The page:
Workers’ compensation insurance helps protect injured employees and the companies they work for should an injury occur on the job. The insurance should provide coverage regardless of fault. It covers acute injuries, such as those resulting from falls on the job, as well as injuries that develop over time, such as repetitive stress injuries.
Workers’ compensation should cover your medical bills and reimburse you for a portion of your wages if you have to miss work because of the injury. Because of workers’ comp, employers are protected from having to pay high medical fees or pay workers when they aren’t actively working. It also protects employers from lawsuits.
Generally speaking, you can’t sue your employer if you’re injured at work and accept workers’ compensation insurance. There might be instances when you can pursue a lawsuit against the insurance company or another party. If you’ve been injured at work and believe you have a legal case, workers’ compensation attorneys can help you better understand your rights and decide whether a lawsuit is appropriate.
Can You Sue a Workers’ Compensation Insurance Company?
If you get hurt at work, the first thing to do is tell your employer. You’ll need to see a medical provider for evaluation and treatment. Initially, you’ll have to set up an appointment with a doctor chosen by your employer if you are presented with a list of panel physicians. After 90 days, you can see your own doctor if you wish.
Your employer will have to file a workers’ comp claim with the state’s department of labor and industry. Your employer will also need to submit paperwork to the insurance company to get the claim started.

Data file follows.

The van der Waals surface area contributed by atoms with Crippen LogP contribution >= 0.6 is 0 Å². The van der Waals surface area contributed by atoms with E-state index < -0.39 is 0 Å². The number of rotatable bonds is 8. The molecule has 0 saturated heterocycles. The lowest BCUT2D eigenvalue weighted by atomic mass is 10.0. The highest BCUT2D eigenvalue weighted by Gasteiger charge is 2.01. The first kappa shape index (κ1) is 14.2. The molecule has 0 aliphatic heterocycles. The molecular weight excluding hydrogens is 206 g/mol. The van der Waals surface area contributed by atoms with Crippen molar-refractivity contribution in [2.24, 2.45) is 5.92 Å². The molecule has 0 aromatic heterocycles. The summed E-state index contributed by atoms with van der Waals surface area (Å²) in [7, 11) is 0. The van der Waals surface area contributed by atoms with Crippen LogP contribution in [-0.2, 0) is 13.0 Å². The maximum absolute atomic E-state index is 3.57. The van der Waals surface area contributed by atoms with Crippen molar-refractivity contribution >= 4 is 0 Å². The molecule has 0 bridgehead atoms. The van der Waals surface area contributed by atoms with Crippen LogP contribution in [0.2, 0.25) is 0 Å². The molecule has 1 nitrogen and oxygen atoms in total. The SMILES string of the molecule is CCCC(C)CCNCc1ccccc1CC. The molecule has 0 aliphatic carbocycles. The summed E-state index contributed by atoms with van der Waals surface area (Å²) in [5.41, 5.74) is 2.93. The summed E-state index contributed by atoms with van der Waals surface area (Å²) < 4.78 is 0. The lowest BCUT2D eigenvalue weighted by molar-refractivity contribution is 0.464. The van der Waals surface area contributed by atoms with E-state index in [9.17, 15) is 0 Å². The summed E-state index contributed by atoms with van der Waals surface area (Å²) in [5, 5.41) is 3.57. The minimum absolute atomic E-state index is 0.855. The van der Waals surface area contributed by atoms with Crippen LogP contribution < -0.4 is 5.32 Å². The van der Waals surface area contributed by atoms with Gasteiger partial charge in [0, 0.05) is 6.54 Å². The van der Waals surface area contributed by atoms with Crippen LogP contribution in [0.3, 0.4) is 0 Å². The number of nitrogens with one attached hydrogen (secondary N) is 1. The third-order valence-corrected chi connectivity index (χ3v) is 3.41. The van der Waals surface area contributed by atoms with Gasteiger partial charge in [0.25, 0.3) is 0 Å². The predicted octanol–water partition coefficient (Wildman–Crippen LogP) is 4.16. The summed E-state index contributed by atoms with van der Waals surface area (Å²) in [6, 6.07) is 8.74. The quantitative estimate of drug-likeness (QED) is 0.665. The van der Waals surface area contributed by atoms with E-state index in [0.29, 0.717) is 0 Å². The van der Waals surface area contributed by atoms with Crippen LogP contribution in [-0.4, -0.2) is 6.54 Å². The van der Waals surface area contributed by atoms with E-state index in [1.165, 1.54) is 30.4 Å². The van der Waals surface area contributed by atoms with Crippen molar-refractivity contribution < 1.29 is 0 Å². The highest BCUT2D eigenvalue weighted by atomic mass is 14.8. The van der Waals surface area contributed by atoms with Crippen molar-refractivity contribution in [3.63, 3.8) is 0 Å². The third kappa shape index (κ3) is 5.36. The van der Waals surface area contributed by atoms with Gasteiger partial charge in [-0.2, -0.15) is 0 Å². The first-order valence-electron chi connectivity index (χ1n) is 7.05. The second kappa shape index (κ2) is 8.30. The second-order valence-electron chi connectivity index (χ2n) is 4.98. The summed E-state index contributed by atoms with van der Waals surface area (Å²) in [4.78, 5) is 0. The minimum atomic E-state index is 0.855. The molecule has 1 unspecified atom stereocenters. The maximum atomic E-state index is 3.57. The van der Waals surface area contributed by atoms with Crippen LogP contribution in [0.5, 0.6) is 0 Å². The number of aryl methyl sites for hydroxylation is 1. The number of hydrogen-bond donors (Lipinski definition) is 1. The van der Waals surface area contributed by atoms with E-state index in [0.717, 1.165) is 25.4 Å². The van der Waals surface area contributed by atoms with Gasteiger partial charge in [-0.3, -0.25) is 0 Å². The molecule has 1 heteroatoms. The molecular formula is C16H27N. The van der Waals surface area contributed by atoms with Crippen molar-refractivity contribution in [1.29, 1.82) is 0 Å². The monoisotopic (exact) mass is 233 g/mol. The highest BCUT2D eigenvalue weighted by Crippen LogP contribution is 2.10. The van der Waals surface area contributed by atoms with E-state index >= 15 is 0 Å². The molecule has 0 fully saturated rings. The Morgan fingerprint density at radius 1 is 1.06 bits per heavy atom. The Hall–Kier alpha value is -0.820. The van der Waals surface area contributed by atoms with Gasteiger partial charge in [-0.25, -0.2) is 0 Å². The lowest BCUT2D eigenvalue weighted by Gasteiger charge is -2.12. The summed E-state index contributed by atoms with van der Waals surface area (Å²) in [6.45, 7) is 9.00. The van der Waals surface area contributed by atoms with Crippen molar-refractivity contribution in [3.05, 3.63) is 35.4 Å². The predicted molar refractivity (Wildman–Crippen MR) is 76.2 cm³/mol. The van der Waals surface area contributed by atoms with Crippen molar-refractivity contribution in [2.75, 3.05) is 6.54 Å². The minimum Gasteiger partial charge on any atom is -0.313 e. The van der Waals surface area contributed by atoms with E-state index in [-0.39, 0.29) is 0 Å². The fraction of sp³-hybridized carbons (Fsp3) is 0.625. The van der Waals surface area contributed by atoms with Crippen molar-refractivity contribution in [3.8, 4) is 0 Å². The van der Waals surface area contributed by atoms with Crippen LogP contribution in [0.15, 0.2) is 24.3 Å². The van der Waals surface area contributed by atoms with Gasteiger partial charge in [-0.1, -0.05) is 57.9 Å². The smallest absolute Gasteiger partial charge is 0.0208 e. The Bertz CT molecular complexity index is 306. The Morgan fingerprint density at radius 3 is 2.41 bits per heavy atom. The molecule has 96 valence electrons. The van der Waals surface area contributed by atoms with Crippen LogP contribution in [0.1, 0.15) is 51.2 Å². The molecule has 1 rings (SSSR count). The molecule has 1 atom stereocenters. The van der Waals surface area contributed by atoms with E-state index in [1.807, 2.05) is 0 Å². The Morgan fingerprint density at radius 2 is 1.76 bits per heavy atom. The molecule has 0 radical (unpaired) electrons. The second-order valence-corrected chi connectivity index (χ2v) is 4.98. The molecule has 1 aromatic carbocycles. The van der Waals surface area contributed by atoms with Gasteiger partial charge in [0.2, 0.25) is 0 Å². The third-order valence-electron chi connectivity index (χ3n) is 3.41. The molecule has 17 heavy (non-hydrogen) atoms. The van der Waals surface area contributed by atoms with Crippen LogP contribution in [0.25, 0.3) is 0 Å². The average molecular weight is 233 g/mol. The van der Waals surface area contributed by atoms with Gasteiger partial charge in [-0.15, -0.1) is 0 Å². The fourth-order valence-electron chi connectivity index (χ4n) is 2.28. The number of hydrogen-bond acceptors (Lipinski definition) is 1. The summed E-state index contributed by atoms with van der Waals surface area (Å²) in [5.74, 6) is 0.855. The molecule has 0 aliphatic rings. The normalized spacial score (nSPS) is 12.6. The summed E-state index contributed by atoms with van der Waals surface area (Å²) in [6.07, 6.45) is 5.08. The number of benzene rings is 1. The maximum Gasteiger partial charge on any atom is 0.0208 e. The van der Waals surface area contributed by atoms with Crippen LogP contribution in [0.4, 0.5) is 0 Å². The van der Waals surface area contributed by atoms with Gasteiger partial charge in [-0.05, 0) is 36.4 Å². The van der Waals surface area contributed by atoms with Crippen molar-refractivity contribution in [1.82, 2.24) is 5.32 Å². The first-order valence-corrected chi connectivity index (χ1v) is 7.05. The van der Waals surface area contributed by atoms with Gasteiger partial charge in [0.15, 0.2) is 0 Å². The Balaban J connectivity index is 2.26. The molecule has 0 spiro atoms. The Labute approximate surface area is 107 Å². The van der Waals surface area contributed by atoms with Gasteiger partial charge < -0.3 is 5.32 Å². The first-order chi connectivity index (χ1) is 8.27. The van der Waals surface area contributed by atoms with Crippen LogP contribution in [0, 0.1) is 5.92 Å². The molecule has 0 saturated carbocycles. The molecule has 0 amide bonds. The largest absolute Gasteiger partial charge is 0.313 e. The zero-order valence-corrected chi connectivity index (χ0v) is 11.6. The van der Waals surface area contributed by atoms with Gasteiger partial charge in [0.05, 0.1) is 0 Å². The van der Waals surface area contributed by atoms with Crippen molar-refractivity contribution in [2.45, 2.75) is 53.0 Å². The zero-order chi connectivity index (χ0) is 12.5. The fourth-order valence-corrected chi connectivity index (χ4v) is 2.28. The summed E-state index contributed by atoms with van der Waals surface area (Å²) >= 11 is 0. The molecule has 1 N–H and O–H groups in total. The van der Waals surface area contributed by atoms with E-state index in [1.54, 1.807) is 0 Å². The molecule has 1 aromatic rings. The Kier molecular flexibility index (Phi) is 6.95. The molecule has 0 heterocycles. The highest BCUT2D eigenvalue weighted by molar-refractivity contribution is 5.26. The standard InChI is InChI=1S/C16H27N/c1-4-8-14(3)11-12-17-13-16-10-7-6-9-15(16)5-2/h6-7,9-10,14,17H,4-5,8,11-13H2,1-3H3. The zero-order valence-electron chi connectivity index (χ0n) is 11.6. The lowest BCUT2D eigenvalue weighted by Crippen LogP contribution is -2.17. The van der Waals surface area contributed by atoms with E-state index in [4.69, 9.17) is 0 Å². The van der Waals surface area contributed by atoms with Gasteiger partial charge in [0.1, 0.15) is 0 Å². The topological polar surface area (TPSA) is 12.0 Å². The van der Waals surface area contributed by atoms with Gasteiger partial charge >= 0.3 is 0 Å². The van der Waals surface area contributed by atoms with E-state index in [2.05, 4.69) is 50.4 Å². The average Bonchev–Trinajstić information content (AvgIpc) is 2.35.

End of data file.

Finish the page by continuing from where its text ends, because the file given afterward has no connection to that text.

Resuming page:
The insurance company will decide whether to approve or deny your claim. If it denies your claim, you might be able to sue. Your right to sue depends on the reasoning behind the denial and the insurance company’s approach.
If the insurer rejects your claim for a legitimate reason, such as you filed too late or the injury isn’t connected to work, you typically don’t have the option to sue.
Can I sue worker’s comp for negligence? If you believe the insurer is wrong about the reasons for denying your claim, acting in bad faith or has been negligent, you might have a case. An attorney can review your situation and advise on the best way to proceed.
Why Might You Want to Sue Your Workers’ Compensation Insurance Company?
If an insurance company denies your workers’ compensation claim, you can appeal the decision. In some cases, you might wonder if suing the workers’ comp company is the best course to take.